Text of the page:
Mlaka Park, also known as Giardino Pubblico, is one of the oldest and most beautiful parks in Rijeka. It was designed in 1874 by Filibert Bazarig, PhD as indicated bybased on the proposals of Rijeka’s mayor at the time, Giovanni Ciotta as a kind of frontier between the city centre and the western suburbs as well as the announcement of the historical centre for those arriving from that direction into the centre.


Originally a spacious park irrigated by natural resources, it was once a favourite popular meeting point, although today it occupies a smaller area due to the construction of buildings that have been constructed around it in its surroundings over time. In spite of its reduced size, this park located close to the train station, is still a pleasant place for relaxation and walking.

Mlaka Park, better known by the name of Giardino Pubblico, is one of the oldest and most beautiful parks in Rijeka. It was designed in 1874 by Dr. Filibert Bazarig according to the suggestions of Mayor G. Ciotta on a property that had been purchased from Baron Juraj Vranyczany by the then local government. The property was rich in freshwater springs, which was probably why Mayor G. Ciotta chose this area as the location for the park. The part of the city known as Cecilinovo, which was named after the old Chapel of St. Cecilia, the patron saint of music, was built by a creek flowing eastward from the springs and through the park.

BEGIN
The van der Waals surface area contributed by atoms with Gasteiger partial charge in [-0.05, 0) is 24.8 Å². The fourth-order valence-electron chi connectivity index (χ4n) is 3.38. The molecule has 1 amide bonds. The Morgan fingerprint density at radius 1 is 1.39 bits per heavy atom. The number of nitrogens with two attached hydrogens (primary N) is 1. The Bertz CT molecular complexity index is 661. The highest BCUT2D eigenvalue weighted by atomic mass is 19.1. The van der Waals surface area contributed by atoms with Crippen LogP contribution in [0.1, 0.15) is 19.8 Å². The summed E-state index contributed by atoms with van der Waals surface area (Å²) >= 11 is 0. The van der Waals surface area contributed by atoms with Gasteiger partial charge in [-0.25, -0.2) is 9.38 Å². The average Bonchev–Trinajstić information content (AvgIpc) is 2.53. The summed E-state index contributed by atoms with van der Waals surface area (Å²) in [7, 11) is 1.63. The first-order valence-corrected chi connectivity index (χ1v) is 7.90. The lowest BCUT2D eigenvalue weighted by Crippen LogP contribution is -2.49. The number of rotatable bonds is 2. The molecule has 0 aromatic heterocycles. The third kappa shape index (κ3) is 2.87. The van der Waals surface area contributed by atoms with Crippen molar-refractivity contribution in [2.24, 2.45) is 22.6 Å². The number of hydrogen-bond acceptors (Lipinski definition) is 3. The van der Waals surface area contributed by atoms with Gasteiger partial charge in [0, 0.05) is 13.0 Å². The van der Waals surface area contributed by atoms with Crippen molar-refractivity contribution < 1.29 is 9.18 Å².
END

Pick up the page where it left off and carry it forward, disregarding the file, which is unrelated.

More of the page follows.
The park, with an area of 37,000 m2, sprang up on a south-facing sun-bathed slope sheltered from the bora (a dry, cold wind) and it was divided into two parts. The main entrance to the park was accessed from the present Krešimir Street, which was then known as Corsia Deak.

The upper slopes of the park were primarily covered in the existing downy oak and laurel forests.
The layout and spatial composition of the upper park reveal three terraces at various altitudes. Between the largest lower and the second middle terrace, beneath a slope covered in laurel and laurestine, there used to be an elongated goldfish basin edged with broken natural stone. A single redwood tree grew on each side of the basin, while a few old and picturesque cedar trees towered on the western edge of the largest terrace.

The lower part of the park, as envisioned by the architect Dr. F. Bazarig, was enclosed in an ornate fence with a wrought-iron gate. Beyond the fence, grassland with flower beds, enclosed in a semicircle of tall vegetation, sprawled across a water-carved and filled terrain.
For years, Mlaka Park, which is located in between two city zones, was the most popular meeting place in the city and a place to be seen, as well as a venue for promenade concerts, May Day workers' rallies or pupils' and students' study sessions.

Over time, the park's active role in city life has dwindled. A community centre, the present-day “3rd of May” union hall, was built on the western edge of the park in the 1930s, while the new recreational centre of the INA Oil Company was built on the eastern edge in the 1960s.
The park underwent a major overhaul in 1951, following the construction of a new road that bypassed the industrial zone in the western part of the city. The architects Zdenko Sila and Zdenko Kolacio oversaw the renovation of the lower part of the park, while the upper part has maintained its appearance from the Austro-Hungarian era.